I've had a number of people mention the article about Steve Berkowitz and MSN/Windows Live in the New York Times entitled Looking for a Gambit to Win at Google's Game which contains a bunch of choice negative quotes about our products supposedly from Steve Berkowitz. The article starts of without pulling punches as you can see from the following excerpt
The pressure is on for Mr. Berkowitz to gain control of Microsoft’s
online unit, which by most measures has drifted dangerously off course.
Over the last year, its online properties have lost users in the United
States. The billions of dollars the company has spent building its own
search engine have yet to pay off. And amid a booming Internet market,
Microsoft’s online unit is losing money.
Google, meanwhile, is growing, prospering, and moving increasingly onto Microsoft’s turf.
lost its way, Mr. Berkowitz says, because it became too enamored with
software wizardry, like its new three-dimensional map service, and
failed to make a search engine people liked to use.
“A lot of decisions were driven by technology; they were not driven by
the consumer,” he said. “It isn’t always the best technology that wins.
It is the best experience.”
Mr. Berkowitz does not defend the brand choice he inherited.
don’t know if Live is the right name,” he said, saying he had not
decided what to do about it. But before he gets around to deciding
whether to change the brand, he wants to make Microsoft’s search engine
itself more appealing to consumers.
What he did decide was to
keep the MSN name afloat, too, as it is well known and its various
services have 430 million users around the world. He promoted Joanne K.
Bradford, Microsoft’s head of advertising sales, to oversee and revive
the MSN portal.
Definitely some harsh words attributed to our corporate VP which has led some Windows Live watchers to wonder whether the brand is going to be tossed.
I'm going to ignore the obvious flame bait of seeing an article claiming that one of our corporate vice presidents criticized what is probably the only best of breed online service we provide (i.e. http://maps.live.com) and just focus on an implicit yet incorrect assumption carried throughout the article. The assumption is that Steve Berkowitz runs Windows Live.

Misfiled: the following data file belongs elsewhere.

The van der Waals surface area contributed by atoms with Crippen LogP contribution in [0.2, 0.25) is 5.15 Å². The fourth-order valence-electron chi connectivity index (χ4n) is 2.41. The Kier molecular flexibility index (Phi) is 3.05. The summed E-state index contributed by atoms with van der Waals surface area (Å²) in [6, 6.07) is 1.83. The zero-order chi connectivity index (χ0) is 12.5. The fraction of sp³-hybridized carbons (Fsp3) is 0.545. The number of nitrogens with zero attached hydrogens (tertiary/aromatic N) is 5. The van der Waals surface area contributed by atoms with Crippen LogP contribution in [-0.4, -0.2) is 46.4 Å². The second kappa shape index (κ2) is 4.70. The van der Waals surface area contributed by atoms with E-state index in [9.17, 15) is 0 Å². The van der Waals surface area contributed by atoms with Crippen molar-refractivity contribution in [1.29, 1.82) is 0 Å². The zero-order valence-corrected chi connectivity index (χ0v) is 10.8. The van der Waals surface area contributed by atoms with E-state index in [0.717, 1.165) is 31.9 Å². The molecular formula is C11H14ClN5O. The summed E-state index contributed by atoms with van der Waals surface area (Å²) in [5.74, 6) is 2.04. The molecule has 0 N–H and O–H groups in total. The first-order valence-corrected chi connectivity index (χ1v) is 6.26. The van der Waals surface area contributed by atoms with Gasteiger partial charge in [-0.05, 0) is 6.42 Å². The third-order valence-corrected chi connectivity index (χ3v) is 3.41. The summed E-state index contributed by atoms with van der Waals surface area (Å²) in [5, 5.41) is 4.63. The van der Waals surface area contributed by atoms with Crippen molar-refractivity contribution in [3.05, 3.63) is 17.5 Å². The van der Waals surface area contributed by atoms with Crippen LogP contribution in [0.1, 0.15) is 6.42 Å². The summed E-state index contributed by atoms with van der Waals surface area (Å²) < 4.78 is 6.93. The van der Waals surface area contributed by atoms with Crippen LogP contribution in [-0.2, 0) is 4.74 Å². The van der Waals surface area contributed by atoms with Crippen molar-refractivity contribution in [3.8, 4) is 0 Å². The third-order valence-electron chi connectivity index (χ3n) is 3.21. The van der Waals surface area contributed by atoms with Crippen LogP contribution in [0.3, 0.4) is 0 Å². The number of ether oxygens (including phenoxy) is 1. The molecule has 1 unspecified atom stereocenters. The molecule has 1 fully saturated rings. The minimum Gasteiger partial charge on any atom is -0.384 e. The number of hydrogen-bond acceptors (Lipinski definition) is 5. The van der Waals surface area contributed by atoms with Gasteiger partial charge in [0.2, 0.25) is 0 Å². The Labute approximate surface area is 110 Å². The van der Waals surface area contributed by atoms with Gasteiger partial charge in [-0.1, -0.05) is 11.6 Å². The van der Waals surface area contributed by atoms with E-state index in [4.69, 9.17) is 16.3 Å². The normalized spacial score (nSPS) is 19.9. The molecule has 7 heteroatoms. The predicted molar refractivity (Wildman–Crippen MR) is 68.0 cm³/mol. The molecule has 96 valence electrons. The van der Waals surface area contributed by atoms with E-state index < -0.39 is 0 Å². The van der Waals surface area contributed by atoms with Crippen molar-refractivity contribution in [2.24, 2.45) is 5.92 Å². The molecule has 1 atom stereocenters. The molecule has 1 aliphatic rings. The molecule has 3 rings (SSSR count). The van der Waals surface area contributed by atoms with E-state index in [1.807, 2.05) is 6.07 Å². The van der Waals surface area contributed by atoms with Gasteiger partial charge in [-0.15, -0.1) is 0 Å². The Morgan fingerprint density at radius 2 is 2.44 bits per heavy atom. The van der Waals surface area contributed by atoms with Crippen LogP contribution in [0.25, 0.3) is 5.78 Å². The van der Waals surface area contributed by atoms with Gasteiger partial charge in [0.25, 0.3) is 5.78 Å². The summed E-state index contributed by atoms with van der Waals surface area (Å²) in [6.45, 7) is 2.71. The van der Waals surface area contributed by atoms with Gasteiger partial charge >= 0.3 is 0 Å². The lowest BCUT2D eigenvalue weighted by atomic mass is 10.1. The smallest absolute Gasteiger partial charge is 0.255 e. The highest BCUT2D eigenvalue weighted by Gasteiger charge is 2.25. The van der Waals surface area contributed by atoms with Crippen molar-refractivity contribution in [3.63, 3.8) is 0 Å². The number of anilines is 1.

I've commented on our org chart before but here is a refresher course for the reporters and bloggers out there that feel compelled to write about Windows Live and MSN. If you go back to the press release after our last major reorg Microsoft Realigns Platforms & Services Division for Greater Growth and Agility you'll notice that it beaks out Microsoft's internet business into the following three pieces
Windows and Windows Live Group
With Sinofsky in charge,
the Windows and Windows Live Group will have engineering teams focused
on delivering Windows and engineering teams focused on delivering the
Windows Live experiences. Sinofsky will work closely with Microsoft CTO Ray Ozzie and Blake Irving to support Microsoft’s services strategy across the division and company.
Windows Live Platform Group
Blake Irving will lead the
newly formed Windows Live Platform Group, which unites a number of MSN
teams that have been building platform services and capabilities for
Microsoft’s online offerings. This group provides the back-end
infrastructure services, platform capabilities and global operational
support for services being created in Windows Live, Office Live, and
other Microsoft and third-party applications that use the Live
platform. This includes the advertising and monetization platforms that
support all Live service offerings.
Online Business Group
The new Online Business Group
includes advertising sales, business development and marketing for Live
Platforms, Windows Live and MSN — including MSN.com, MSNTV and MSN
Internet Access. David Cole, senior vice president, will lead this
group until his successor is named before his leave of absence at the
end of April. [Dare - Steve Berkowitz is the replacement]
As you can see from the above press release you'll note that Steve Berkowitz owns the sales, marketing and business aspects of Windows Live but not the products themselves. Steven Sinofsky and his subordinates, specifically Chris Jones and Christopher Payne, are responsible for Windows Live. Although Steve Berkowitz is probably the right guy to talk to about the marketing and branding of Windows Live, he probably isn't the right person to talk to about the future of Windows Live products like search (holla at Christopher Payne) or email/IM/blogging (talk to Chris Jones).
I find it interesting to see articles like NY Times: Will Berkowitz keep Windows Live? because I think although things are confusing now with two poorly differentiated and overlapping brands, it would send out the wrong signal to the the market, our competitors and our customers if we decided to go back to the MSN brand for all our online services. What do you think?